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New combination of brain imaging and genetic analysis may help identify people at early risk for Alzheimer’s disease

February 8, 2011

TORONTO, Feb. 8 /PRNewswire/ – A new study from the Centre for Addiction and
Mental Health (CAMH) has found evidence suggesting that a variation of
a specific gene may play a role in late-onset Alzheimer’s, the disease
which accounts for over 90% of Alzheimer’s cases. This innovative study
has combined genetics and brain imaging to determine who may be at risk
for developing late-onset Alzheimer’s disease long before symptoms
appear.

The gene, which is called brain-derived neurotrophic factor (BDNF), is
crucial to maintaining healthy function of the brain, primarily the
brain’s memory centre of the hippocampus and entorhinal cortex, and is
responsible for learning and memory function.  Past research has found
that less BDNF is present in the memory centre of those diagnosed with
Alzheimer’s disease. However genetic association studies alone have not
produced definite findings regarding this gene. Instead, a combination
of genetics and brain imaging were used to demonstrate clear effects of
this gene in the brain.

In the study published today in the Archives of General Psychiatry, a variation of the BDNF gene called val66met, was tracked and examined
in healthy individuals to see what effect it had on the brain.
Genotyping was used to determine which study participants carried the
gene variation. Then two types of brain imaging — high-resolution
magnetic resonance imaging (MRI) cortical thickness mapping and
diffusion tensor imaging (DTI) (an MRI-based technique that measures
key structural connections in the brain)– were applied to measure the
physical structures of the brain in each individual. This combination
of genetic screening and imaging found that BDNF val66met gene
variation influenced exactly those brain structures and connections
that deteriorate at the earliest phases of Alzheimer’s disease.

“Our sample consisted of healthy adults who passed all cognitive testing
and displayed no clinical symptoms of Alzheimer’s disease, yet the
brains of those who carried the gene variation had differences in their
brain structures consistent with changes we see in people at the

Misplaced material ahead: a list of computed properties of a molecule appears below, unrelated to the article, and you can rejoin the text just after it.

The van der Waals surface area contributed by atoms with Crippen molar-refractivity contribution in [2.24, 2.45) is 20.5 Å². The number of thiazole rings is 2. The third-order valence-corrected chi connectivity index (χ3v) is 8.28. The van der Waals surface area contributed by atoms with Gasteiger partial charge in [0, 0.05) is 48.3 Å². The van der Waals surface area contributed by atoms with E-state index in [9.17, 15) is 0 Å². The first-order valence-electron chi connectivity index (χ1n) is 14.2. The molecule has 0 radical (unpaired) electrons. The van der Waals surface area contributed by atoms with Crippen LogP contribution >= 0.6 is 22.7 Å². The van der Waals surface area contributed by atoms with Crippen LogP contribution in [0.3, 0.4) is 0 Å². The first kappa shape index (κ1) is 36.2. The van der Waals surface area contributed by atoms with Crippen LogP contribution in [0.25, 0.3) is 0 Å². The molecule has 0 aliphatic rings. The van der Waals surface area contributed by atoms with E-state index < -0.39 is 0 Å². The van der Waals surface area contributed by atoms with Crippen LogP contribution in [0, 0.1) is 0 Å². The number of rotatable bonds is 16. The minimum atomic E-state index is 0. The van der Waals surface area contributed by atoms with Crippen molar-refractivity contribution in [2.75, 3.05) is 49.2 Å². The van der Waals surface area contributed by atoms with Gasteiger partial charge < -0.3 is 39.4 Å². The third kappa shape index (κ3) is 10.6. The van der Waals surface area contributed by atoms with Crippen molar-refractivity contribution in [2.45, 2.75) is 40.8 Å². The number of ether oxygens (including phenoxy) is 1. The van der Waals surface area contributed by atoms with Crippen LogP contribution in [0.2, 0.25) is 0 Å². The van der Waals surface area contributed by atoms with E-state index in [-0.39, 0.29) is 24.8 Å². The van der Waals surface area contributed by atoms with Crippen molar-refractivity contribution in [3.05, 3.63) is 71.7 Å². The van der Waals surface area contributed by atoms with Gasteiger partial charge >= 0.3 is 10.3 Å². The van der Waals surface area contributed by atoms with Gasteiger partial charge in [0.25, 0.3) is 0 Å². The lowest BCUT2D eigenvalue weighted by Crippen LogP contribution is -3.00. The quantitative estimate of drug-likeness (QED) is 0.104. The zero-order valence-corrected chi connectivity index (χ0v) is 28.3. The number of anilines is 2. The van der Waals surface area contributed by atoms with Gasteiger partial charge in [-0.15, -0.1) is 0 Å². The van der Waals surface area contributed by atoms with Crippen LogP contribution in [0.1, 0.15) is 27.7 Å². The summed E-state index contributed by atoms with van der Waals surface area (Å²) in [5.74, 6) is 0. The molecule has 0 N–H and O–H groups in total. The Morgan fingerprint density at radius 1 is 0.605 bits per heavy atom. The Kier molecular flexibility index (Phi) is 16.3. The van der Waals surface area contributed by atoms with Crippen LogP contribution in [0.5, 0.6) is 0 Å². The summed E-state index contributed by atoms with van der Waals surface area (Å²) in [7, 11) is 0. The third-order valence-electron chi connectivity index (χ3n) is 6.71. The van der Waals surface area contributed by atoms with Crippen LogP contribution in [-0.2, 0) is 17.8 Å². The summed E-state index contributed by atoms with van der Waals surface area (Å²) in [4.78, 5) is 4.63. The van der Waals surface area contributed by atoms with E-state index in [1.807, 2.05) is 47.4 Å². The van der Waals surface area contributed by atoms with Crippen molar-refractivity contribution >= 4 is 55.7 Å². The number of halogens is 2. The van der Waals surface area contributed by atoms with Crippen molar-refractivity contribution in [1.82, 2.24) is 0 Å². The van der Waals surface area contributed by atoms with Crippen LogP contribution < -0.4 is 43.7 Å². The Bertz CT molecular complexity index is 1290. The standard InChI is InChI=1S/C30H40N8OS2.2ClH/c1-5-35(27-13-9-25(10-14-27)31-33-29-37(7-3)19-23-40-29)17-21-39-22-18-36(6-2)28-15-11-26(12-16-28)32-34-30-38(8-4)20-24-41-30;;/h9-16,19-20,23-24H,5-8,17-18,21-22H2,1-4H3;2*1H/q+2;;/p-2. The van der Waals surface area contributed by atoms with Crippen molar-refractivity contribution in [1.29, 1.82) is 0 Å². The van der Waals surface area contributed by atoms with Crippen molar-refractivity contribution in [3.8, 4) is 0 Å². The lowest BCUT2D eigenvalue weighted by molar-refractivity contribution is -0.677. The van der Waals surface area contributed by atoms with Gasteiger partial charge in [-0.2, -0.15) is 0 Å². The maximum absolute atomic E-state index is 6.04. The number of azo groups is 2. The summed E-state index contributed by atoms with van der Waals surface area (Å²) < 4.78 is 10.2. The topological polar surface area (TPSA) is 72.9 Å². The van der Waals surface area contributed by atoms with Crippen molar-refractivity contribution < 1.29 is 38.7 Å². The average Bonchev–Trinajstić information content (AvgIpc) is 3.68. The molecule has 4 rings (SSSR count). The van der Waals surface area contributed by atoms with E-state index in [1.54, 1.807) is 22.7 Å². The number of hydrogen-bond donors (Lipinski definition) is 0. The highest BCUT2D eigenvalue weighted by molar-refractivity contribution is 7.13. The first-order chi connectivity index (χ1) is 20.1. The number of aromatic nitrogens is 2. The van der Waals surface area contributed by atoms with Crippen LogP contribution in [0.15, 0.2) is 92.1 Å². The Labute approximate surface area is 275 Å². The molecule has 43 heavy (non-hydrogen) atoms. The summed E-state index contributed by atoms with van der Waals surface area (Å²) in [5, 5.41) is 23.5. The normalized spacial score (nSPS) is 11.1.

earliest stages of Alzheimer’s disease,” said Dr. Aristotle Voineskos,
physician and scientist at CAMH, and principal investigator of the
study.

Participants who carried the variation were more likely to have thinner
temporal lobe structures and disrupted white matter tract connections
leading into the temporal lobe – the same structures and neural
networks that have deteriorated in the brains of Alzheimer’s patients
when their brains are examined post-mortem.

“In the past, Alzheimer’s disease could only be diagnosed and treated
once outward symptoms became present,” added Dr. Voineskos. “Early
identification is key because, in addition to seeking therapeutic
treatments early to reduce suffering, delaying Alzheimer’s onset by
only two years has the potential of saving the Canadian health care
system nearly $15 billion over the next 10 years. The combination of
brain imaging and genetics is a key approach that may help us to
identify people at risk for Alzheimer’s disease.”

This breakthrough in image-genetics research can be valuable in the
research of other brain diseases and will enable researchers to examine
how a gene affects the brain and possibly intervene before a person
develops an illness.

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The Centre for Addiction and Mental Health (CAMH) is Canada’s largest
mental health and addiction teaching hospital, as well as one of the
world’s leading research centres in the area of addiction and mental
health. CAMH combines clinical care, research, education, policy
development and health promotion to help transform the lives of people
affected by mental health and addiction issues.  CAMH is fully
affiliated with the University of Toronto, and is a Pan American Health
Organization/World Health Organization Collaborating Centre. For more
information, please visit www.camh.net.

SOURCE Centre for Addiction and Mental Health


Source: newswire



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